What's new
  • Please do not post any links until you have 3 posts as they will automatically be rejected to prevent SPAM. Many words are also blocked due to being used in SPAM Messages. Thanks!

mechanical keyboards question - why is a customized one better...

Mr. Friendly

Well-known member
Joined
Nov 21, 2007
Messages
6,782
Location
British Columbia
...than the myriad of models available from others, some who are very reputable and known for quality (ie. Cherry).

I'm simply mind blown by people putting $300 or more into a keyboard. how do you quantify / measure it's metrics against a $200 pre-made to justify the price delta?
 

lowfat

Moderator
Staff member
Joined
Feb 12, 2007
Messages
11,096
Location
Grande Prairie, AB
How do you quantify a $300 DAC vs a $200 when its arguably marginally different? Same goes w/ pretty much every enthusiast product including keyboards. To most people you'll likely not notice a difference. But they'll often have hot-swap sockets for the switches so you can replace them w/o having to solder. They'll also generally have better stabilizers. They'll also generally have a full body metal construction. While cheaper boards will have just a metal plate for the switches, rest of the case is plastic. And then their is the firmware. DIY boards will use QMK, which is fully customizable, including layers and macros. Consumer mechanial boards will have their own firmware w/ next to zero customization.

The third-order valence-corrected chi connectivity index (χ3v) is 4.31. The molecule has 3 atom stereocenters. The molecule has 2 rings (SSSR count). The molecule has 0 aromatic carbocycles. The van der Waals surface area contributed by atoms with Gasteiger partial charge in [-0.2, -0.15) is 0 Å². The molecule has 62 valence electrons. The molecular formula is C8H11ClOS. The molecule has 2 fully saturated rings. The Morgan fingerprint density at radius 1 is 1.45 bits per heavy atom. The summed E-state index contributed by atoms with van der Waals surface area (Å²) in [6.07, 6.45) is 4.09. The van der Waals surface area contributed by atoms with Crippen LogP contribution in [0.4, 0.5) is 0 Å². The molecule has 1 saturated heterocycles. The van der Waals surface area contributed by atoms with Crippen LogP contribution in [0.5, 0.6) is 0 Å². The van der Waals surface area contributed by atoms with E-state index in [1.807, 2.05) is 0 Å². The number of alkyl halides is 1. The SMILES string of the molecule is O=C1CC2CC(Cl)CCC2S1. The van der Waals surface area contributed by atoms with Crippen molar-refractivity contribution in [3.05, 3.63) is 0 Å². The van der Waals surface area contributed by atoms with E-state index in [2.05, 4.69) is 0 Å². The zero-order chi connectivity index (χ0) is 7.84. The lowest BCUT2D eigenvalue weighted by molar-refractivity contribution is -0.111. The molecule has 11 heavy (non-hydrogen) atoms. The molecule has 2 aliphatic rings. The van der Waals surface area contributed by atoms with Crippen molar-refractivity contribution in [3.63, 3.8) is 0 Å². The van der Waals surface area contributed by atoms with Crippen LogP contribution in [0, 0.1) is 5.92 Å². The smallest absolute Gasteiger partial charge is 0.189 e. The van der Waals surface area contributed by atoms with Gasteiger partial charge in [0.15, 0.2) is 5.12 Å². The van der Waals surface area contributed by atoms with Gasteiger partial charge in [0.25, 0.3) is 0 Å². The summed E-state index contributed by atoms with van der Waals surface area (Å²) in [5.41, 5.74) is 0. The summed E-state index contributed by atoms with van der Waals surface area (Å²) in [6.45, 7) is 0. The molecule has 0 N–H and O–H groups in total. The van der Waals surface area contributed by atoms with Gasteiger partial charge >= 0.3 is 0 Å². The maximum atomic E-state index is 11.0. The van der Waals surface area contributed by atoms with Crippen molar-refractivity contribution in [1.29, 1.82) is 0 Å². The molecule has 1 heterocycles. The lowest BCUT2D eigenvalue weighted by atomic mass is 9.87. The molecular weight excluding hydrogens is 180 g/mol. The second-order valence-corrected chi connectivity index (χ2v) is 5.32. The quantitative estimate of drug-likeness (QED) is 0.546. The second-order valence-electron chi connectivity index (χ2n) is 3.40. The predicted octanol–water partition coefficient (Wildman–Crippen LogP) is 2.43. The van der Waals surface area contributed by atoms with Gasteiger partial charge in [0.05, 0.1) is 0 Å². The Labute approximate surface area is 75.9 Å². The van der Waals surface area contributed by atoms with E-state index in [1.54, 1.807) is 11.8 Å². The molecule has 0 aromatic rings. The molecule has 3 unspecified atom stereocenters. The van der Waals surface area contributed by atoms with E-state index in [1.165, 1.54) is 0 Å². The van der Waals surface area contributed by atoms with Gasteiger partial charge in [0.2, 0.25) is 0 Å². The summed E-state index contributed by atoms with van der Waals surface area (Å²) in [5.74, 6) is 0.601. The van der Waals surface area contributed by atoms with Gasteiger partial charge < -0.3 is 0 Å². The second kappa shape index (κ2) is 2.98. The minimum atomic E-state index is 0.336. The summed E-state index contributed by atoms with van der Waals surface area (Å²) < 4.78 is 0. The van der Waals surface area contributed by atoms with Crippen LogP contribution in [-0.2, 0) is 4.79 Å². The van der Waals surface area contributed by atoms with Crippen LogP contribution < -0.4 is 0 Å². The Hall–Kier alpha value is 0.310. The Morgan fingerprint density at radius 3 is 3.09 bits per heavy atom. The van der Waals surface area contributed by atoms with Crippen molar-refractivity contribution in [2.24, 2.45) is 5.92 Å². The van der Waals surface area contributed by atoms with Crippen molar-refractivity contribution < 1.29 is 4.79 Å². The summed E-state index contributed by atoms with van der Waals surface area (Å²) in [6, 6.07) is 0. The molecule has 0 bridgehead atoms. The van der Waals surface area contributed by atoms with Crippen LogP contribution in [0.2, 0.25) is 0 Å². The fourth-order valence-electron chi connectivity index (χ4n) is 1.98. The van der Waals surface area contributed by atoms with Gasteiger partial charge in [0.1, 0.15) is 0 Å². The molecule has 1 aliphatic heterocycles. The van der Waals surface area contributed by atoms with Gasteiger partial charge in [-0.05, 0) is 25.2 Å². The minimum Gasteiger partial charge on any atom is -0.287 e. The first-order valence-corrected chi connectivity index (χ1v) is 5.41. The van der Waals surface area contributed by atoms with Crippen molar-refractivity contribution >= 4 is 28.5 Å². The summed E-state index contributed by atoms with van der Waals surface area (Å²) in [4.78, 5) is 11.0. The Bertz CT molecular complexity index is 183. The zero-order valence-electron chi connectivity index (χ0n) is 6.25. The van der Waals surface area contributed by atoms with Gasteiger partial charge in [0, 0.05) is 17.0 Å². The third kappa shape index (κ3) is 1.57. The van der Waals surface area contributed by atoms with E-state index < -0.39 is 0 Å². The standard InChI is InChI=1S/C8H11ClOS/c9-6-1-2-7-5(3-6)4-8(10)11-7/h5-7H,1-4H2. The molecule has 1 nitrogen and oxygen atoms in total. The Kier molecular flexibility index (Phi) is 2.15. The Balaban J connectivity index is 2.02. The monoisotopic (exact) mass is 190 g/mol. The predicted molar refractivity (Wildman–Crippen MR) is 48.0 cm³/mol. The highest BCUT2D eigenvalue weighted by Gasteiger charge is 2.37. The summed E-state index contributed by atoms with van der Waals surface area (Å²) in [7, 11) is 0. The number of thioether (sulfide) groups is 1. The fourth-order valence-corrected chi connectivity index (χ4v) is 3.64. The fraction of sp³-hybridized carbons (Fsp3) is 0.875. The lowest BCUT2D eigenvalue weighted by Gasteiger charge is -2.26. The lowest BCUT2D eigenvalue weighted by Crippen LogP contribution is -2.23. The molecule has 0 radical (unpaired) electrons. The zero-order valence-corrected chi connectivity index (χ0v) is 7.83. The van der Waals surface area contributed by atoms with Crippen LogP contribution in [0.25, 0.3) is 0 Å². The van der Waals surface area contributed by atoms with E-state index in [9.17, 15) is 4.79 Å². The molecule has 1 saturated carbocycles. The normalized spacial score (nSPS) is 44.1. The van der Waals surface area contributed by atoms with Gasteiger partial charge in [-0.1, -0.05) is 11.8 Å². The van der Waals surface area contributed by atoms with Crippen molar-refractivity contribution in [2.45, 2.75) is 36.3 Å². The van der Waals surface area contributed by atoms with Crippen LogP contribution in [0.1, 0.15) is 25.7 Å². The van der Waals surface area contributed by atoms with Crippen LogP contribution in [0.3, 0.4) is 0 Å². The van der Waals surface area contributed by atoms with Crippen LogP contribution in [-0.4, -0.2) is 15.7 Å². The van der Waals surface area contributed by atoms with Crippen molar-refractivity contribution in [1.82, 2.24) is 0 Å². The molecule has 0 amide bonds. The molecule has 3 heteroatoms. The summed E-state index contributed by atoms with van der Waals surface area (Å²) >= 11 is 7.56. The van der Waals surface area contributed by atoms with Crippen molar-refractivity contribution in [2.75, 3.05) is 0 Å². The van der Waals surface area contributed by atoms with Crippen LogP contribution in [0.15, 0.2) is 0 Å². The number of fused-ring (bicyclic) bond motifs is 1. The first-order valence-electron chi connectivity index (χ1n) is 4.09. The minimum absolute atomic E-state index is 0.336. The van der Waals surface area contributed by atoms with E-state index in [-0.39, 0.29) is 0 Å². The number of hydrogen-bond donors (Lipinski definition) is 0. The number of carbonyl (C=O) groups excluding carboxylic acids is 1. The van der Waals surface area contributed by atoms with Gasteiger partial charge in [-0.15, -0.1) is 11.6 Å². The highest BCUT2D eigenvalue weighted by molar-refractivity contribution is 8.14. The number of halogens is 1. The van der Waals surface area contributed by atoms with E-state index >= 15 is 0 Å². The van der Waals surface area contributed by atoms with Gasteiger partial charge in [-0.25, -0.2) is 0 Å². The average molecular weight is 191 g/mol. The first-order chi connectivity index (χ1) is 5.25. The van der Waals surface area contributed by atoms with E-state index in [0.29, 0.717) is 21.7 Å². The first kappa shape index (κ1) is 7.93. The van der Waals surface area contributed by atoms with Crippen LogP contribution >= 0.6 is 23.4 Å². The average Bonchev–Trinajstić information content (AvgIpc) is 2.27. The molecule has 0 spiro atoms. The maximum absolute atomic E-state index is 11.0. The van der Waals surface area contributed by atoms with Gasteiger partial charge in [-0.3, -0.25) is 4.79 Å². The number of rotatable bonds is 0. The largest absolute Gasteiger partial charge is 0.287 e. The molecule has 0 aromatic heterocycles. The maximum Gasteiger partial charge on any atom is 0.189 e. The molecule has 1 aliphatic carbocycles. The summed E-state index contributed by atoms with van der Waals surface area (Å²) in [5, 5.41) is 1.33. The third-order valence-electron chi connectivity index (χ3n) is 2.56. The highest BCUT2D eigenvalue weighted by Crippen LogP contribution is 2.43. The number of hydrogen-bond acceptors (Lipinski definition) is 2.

Izerous

Well-known member
Folding Team
Joined
Feb 7, 2019
Messages
1,781
Location
Edmonton
I'd argue socketable keys after the led failures I have had would be awfully nice. Being able to just swap out the one key with a new one would mean i could use it 100% functionality for years to come as long as i could still order a replacement switch (if they are not ridiculously expensive)

Some won't even warranty a backlit keyboard unless at least X amount of keys are burnt out... and I don't have a good track record with these k95 boards and their LEDs.
 

Mr. Friendly

Well-known member
Joined
Nov 21, 2007
Messages
6,782
Location
British Columbia